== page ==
Are these statements always true, sometimes true or never true?

Are these statements relating to odd and even numbers always true, sometimes true or never true?

Florence, Ethan and Alma have each added together two 'next-door' numbers. What is the same about their answers?

Here are two kinds of spirals for you to explore. What do you notice?

Watch this video to see how to roll the dice. Now it's your turn! What do you notice about the dice numbers you have recorded?

I added together some of my neighbours' house numbers. Can you explain the patterns I noticed?

Think of a number, square it and subtract your starting number. Is the number youâ€™re left with odd or even? How do the images help to explain this?

Find a route from the outside to the inside of this square, stepping on as many tiles as possible.

Place the numbers from 1 to 9 in the squares below so that the difference between joined squares is odd. How many different ways can you do this?

In this problem we are looking at sets of parallel sticks that cross each other. What is the least number of crossings you can make? And the greatest?

If there are 3 squares in the ring, can you place three different numbers in them so that their differences are odd? Try with different numbers of squares around the ring. What do you notice?

Investigate the sum of the numbers on the top and bottom faces of a line of three dice. What do you notice?

Are these statements relating to calculation and properties of shapes always true, sometimes true or never true?

In this calculation, the box represents a missing digit. What could the digit be? What would the solution be in each case?

Frances and Rishi were given a bag of lollies. They shared them out evenly and had one left over. How many lollies could there have been in the bag?

This challenge asks you to imagine a snake coiling on itself.

In how many different ways can you break up a stick of 7 interlocking cubes? Now try with a stick of 8 cubes and a stick of 6 cubes.

One block is needed to make an up-and-down staircase, with one step up and one step down. How many blocks would be needed to build an up-and-down staircase with 5 steps up and 5 steps down?

An investigation that gives you the opportunity to make and justify predictions.

In this game for two players, the idea is to take it in turns to choose 1, 3, 5 or 7. The winner is the first to make the total 37.

This activity involves rounding four-digit numbers to the nearest thousand.

This problem challenges you to find out how many odd numbers there are between pairs of numbers. Can you find a pair of numbers that has four odds between them?

Watch this film carefully. Can you find a general rule for explaining when the dot will be this same distance from the horizontal axis?

This challenge encourages you to explore dividing a three-digit number by a single-digit number.

This task encourages you to investigate the number of edging pieces and panes in different sized windows.

Ben and his mum are planting garlic. Use the interactivity to help you find out how many cloves of garlic they might have had.

Can you dissect an equilateral triangle into 6 smaller ones? What number of smaller equilateral triangles is it NOT possible to dissect a larger equilateral triangle into?

This challenge is about finding the difference between numbers which have the same tens digit.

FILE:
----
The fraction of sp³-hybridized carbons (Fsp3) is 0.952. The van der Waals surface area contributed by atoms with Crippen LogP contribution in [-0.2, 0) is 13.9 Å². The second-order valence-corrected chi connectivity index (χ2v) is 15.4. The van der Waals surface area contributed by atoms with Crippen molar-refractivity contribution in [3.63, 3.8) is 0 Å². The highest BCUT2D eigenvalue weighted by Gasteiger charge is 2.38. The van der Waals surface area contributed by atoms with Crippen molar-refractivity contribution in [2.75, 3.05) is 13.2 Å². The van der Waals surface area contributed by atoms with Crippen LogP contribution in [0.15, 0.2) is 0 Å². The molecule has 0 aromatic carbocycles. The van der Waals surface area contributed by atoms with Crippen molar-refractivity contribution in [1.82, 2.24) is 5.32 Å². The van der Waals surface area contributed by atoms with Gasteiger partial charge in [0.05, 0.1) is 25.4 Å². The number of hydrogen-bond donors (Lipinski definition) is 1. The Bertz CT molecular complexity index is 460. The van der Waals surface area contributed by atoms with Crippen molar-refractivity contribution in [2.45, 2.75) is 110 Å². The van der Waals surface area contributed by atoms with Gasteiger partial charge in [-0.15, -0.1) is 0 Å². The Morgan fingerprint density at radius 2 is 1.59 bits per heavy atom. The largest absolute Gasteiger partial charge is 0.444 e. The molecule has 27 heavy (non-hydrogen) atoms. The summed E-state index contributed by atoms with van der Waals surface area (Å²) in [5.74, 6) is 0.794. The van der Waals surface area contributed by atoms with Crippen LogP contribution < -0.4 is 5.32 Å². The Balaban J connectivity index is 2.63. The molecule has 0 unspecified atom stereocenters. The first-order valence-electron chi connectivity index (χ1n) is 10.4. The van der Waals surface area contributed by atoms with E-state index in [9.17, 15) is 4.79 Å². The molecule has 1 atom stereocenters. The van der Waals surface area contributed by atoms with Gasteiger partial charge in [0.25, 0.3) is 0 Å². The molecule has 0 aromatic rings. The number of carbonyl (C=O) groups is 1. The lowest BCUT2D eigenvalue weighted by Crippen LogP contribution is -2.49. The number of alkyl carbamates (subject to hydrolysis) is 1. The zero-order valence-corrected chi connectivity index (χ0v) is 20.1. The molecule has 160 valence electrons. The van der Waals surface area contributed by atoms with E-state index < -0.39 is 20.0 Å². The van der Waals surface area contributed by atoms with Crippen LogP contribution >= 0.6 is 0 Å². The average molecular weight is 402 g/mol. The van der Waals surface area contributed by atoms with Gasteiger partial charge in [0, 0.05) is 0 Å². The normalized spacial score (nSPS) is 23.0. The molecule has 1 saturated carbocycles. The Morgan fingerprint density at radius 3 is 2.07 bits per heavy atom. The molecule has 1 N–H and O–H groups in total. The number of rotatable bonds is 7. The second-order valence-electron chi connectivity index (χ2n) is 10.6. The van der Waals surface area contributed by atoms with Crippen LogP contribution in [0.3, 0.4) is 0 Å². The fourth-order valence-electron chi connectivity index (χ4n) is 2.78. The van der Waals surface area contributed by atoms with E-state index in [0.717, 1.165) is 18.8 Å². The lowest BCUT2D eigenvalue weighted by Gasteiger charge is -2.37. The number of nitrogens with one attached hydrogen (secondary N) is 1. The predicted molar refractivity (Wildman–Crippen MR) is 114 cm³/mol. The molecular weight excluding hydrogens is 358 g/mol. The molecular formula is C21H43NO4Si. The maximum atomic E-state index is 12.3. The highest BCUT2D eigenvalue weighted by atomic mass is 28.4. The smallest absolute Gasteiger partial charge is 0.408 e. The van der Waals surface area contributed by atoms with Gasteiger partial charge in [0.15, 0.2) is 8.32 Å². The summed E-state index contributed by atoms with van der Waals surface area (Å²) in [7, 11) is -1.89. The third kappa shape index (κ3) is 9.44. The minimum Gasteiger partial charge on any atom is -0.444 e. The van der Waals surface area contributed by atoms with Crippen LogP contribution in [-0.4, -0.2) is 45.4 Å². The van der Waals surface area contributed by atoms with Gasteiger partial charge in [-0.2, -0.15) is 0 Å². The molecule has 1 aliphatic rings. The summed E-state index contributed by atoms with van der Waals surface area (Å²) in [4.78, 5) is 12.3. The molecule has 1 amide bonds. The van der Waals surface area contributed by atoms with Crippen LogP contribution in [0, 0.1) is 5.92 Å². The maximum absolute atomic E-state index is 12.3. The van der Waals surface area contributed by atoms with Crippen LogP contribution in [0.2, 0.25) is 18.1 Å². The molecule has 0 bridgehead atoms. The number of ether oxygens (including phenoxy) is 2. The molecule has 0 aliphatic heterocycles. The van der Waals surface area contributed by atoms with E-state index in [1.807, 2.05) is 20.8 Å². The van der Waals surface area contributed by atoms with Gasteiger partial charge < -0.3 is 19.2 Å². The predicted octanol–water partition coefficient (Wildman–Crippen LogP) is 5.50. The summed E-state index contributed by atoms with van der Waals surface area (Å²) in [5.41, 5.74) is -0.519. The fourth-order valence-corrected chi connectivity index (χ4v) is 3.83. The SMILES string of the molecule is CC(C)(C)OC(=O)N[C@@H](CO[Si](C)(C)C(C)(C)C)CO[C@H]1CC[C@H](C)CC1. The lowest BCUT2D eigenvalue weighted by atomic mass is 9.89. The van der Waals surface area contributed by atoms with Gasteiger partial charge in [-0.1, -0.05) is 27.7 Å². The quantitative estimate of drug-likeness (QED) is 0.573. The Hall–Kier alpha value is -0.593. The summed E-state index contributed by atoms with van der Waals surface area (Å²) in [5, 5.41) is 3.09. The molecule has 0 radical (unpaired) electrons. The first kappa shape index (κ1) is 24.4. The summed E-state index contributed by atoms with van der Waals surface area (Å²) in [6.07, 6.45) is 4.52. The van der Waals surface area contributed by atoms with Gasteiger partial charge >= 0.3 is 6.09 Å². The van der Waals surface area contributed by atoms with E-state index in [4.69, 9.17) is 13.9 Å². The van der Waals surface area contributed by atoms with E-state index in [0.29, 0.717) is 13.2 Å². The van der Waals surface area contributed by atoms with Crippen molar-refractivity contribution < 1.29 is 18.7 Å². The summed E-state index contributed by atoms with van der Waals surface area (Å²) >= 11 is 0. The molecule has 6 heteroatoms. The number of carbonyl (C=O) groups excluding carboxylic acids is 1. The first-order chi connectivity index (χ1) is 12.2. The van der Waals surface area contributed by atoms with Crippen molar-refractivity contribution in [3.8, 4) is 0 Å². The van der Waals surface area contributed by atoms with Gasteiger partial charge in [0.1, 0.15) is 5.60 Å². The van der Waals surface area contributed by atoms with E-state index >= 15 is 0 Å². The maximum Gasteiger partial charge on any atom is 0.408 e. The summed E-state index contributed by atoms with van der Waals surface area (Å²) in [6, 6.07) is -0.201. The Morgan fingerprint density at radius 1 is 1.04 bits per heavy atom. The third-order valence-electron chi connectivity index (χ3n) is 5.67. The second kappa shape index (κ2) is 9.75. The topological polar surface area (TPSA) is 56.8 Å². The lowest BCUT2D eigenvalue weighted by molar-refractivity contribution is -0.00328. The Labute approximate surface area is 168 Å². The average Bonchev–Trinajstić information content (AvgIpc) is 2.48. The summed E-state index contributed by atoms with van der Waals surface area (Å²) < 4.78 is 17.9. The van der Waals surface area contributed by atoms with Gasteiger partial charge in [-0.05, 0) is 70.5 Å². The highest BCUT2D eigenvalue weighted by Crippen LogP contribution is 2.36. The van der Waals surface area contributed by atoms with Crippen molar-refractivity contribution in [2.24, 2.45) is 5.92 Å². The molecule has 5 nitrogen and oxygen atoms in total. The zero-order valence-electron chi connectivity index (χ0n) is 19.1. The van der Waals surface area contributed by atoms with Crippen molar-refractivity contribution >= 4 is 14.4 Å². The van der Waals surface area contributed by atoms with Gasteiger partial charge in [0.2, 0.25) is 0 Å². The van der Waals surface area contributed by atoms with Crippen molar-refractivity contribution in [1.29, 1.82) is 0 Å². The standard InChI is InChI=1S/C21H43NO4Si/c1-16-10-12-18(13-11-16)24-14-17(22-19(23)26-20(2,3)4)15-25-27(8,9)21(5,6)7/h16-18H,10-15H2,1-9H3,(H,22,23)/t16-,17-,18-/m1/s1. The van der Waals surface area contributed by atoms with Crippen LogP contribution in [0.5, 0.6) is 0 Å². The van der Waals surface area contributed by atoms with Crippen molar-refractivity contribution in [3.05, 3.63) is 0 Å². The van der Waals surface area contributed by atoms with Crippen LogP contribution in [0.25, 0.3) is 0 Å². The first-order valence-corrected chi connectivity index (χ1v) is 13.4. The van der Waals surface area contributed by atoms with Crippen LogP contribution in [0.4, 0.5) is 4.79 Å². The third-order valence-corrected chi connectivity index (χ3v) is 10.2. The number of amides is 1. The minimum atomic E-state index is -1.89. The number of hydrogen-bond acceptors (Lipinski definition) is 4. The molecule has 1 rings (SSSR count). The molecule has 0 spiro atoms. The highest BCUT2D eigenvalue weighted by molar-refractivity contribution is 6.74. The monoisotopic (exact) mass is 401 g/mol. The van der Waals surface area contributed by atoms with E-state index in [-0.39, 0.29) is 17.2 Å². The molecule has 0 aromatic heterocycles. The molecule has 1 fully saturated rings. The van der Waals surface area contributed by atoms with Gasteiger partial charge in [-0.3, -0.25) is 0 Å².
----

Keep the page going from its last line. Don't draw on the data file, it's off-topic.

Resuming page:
How many ways can you find to do up all four buttons on my coat? How about if I had five buttons? Six ...?

Sweets are given out to party-goers in a particular way. Investigate the total number of sweets received by people sitting in different positions.

What can you say about these shapes? This problem challenges you to create shapes with different areas and perimeters.

Take a look at the video of this trick. Can you perform it yourself? Why is this maths and not magic?

Are these statements always true, sometimes true or never true?

Two children made up a game as they walked along the garden paths. Can you find out their scores? Can you find some paths of your own?

Tom and Ben visited Numberland. Use the maps to work out the number of points each of their routes scores.

Can you find all the ways to get 15 at the top of this triangle of numbers? Many opportunities to work in different ways.

Can you make dice stairs using the rules stated? How do you know you have all the possible stairs?

This task follows on from Build it Up and takes the ideas into three dimensions!

Try out this number trick. What happens with different starting numbers? What do you notice?

Polygonal numbers are those that are arranged in shapes as they enlarge. Explore the polygonal numbers drawn here.

Watch the video of Fran re-ordering these number cards. What do you notice? Try it for yourself. What happens?

Stop the Clock game for an adult and child. How can you make sure you always win this game?

Got It game for an adult and child. How can you play so that you know you will always win?

Find the sum and difference between a pair of two-digit numbers. Now find the sum and difference between the sum and difference! What happens?

This challenge focuses on finding the sum and difference of pairs of two-digit numbers.

What happens when you round these three-digit numbers to the nearest 100?

These squares have been made from Cuisenaire rods. Can you describe the pattern? What would the next square look like?

While we were sorting some papers we found 3 strange sheets which seemed to come from small books but there were page numbers at the foot of each page. Did the pages come from the same book?

How many different journeys could you make if you were going to visit four stations in this network? How about if there were five stations? Can you predict the number of journeys for seven stations?

Find the sum of all three-digit numbers each of whose digits is odd.